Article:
A study evaluating the level of platelet aggregation achieved after switching from Plavix 75 mg once daily maintenance dosing (MD) plus aspirin to Effient 10 mg once daily MD in patients with acute coronary syndrome (ACS) was published in the Journal of the American College of Cardiology. In this Phase II study, ACS patients who were switched to Effient (either 10 mg maintenance dose [MD] or 60 mg loading dose [LD] followed by 10 mg MD) plus aspirin demonstrated a statistically significant greater reduction in maximum platelet aggregation (MPA) after one week when compared with patients who remained on maintenance therapy with clopidogrel.
Platelet aggregation is a critical step in the formation of blood clots, which pose a significant risk to patients following an ACS event, including heart attack and heart-related chest pain. The study provides further evidence to suggest that Effient reduces platelet aggregation to a greater extent among ACS patients compared to Plavix.
Of the 128 patients who completed the study, 100 patients were eligible to be included in the platelet function analysis. After a 10-14 day run in phase with open label clopidogrel 75 mg once daily plus aspirin, patients were randomly assigned to one of the following three treatments: remain on clopidogrel 75 mg plus aspirin for seven days (n=33); switch to prasugrel 10 mg plus aspirin for seven days (n=36); or switch to prasugrel 60 mg loading dose plus aspirin followed by prasugrel 10 mg plus aspirin daily for six days (n=31).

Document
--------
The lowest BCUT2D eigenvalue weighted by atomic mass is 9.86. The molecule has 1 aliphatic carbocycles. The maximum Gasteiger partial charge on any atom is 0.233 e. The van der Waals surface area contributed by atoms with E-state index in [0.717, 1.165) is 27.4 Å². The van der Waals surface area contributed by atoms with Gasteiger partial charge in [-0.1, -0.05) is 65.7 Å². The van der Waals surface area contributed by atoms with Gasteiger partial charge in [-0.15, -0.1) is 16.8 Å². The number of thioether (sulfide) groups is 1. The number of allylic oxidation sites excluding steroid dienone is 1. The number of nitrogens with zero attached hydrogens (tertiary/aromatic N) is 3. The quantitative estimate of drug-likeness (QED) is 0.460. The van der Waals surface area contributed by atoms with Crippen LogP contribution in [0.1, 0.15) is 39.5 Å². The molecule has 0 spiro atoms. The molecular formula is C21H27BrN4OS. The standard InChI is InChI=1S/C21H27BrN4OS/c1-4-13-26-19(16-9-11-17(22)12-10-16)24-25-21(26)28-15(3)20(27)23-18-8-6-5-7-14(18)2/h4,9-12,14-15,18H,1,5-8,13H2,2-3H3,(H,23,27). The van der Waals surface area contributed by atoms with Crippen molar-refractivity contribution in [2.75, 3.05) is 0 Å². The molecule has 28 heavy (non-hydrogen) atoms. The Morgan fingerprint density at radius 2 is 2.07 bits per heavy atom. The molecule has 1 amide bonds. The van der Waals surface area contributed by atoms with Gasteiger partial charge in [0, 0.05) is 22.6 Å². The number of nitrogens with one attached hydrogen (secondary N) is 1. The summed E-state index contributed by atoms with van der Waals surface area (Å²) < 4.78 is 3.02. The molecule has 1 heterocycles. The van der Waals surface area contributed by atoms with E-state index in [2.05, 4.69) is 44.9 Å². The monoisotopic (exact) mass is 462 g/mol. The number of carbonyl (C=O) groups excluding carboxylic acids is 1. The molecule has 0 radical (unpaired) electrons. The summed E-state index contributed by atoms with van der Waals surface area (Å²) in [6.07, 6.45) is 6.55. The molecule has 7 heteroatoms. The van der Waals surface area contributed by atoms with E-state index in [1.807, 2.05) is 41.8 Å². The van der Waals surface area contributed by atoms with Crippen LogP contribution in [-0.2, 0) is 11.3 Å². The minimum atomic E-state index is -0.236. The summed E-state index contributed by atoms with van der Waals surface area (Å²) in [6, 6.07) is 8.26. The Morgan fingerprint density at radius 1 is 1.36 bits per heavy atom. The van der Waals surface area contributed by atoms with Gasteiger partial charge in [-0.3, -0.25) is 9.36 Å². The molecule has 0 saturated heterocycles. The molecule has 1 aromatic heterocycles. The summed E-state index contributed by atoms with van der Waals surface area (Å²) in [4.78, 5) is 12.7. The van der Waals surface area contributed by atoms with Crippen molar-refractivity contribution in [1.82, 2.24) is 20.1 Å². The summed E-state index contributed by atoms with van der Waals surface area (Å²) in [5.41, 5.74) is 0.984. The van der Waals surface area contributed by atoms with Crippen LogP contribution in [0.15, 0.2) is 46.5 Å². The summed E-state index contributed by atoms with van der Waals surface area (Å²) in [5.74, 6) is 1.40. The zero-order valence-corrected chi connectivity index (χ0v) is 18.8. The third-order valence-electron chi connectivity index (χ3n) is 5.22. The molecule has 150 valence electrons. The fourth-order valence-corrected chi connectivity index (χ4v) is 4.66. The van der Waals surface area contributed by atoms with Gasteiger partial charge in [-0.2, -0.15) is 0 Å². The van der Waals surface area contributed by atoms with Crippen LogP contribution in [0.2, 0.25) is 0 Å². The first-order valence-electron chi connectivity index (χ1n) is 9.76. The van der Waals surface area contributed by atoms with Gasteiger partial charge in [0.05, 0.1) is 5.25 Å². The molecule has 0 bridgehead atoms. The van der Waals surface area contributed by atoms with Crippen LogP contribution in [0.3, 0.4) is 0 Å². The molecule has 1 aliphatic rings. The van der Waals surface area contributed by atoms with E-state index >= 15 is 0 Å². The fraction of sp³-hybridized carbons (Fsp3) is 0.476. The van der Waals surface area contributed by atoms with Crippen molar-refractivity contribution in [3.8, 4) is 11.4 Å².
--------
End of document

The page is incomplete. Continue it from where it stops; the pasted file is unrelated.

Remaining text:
At day seven, MPA (as measured using 20 micromolar ADP) was statistically significantly lower in patients switched to prasugrel 10 mg plus aspirin when compared with the patients who remained on clopidogrel (41.1 percent vs. 55.0 percent, p < 0.0001) and in those patients switched to prasugrel 60 mg LD followed by prasugrel 10 mg MD vs. clopidogrel (41.0 percent vs. 55.0 percent, p < 0.0001).
“These findings are important because they provide new insights into potential differences in the levels of platelet inhibition that can be achieved with dual oral antiplatelet therapy in patients with ACS,” said Dominick J. Angiolillo. “The data showed that Effient plus aspirin may provide additional reduction in platelet aggregation in ACS patients over those taking standard-dose clopidogrel plus aspirin. However, a larger study would be needed to assess the potential impact of switching on cardiovascular outcomes.”
SWAP was a Phase II, multicenter, randomised, double-blind, double-dummy, active-controlled trial evaluating the effects on platelet function after switching patients on daily clopidogrel therapy following an ACS event to daily Effient therapy. Patients were eligible for enrollment if they were between 18 and 75 years of age, presented 30 to 330 days after an ACS event and treated with daily aspirin and clopidogrel. They were excluded if they had any of the following: a planned coronary revascularisation procedure (coronary artery bypass surgery or coronary angioplasty) during the study, high risk of bleeding, history of stroke or mini stroke, or weight of less than 60 kg. Platelet function was evaluated at two hours, 24 hours, seven days and 14 days using three different tests, including light transmittance aggregometry.